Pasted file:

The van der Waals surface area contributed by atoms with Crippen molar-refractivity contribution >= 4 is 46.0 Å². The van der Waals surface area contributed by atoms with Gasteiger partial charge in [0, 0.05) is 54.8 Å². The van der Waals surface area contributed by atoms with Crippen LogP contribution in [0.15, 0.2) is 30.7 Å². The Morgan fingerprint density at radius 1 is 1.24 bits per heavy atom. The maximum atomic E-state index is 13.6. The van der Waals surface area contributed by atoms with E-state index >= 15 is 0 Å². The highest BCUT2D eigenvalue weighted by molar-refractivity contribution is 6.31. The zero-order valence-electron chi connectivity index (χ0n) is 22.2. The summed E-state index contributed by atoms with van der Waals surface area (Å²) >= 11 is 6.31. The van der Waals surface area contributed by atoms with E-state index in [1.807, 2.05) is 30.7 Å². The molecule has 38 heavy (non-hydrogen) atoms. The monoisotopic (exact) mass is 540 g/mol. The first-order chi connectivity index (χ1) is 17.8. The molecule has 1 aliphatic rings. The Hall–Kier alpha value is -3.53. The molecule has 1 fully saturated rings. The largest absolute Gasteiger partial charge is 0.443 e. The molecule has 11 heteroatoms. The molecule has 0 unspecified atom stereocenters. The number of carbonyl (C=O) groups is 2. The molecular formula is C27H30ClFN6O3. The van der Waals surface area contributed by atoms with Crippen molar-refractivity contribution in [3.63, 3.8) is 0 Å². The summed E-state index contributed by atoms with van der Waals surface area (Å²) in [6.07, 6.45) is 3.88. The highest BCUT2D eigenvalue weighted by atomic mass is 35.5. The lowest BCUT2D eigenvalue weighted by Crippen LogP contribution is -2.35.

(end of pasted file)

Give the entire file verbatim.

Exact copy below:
The van der Waals surface area contributed by atoms with Crippen molar-refractivity contribution >= 4 is 46.0 Å². The van der Waals surface area contributed by atoms with Gasteiger partial charge in [0, 0.05) is 54.8 Å². The van der Waals surface area contributed by atoms with Crippen LogP contribution in [0.15, 0.2) is 30.7 Å². The Morgan fingerprint density at radius 1 is 1.24 bits per heavy atom. The maximum atomic E-state index is 13.6. The van der Waals surface area contributed by atoms with E-state index >= 15 is 0 Å². The highest BCUT2D eigenvalue weighted by molar-refractivity contribution is 6.31. The zero-order valence-electron chi connectivity index (χ0n) is 22.2. The summed E-state index contributed by atoms with van der Waals surface area (Å²) >= 11 is 6.31. The van der Waals surface area contributed by atoms with E-state index in [1.807, 2.05) is 30.7 Å². The molecule has 38 heavy (non-hydrogen) atoms. The monoisotopic (exact) mass is 540 g/mol. The first-order chi connectivity index (χ1) is 17.8. The molecule has 1 aliphatic rings. The Hall–Kier alpha value is -3.53. The molecule has 1 fully saturated rings. The largest absolute Gasteiger partial charge is 0.443 e. The molecule has 11 heteroatoms. The molecule has 0 unspecified atom stereocenters. The number of carbonyl (C=O) groups is 2. The molecular formula is C27H30ClFN6O3. The van der Waals surface area contributed by atoms with Crippen molar-refractivity contribution in [3.63, 3.8) is 0 Å². The summed E-state index contributed by atoms with van der Waals surface area (Å²) in [6.07, 6.45) is 3.88. The highest BCUT2D eigenvalue weighted by atomic mass is 35.5. The lowest BCUT2D eigenvalue weighted by Crippen LogP contribution is -2.35.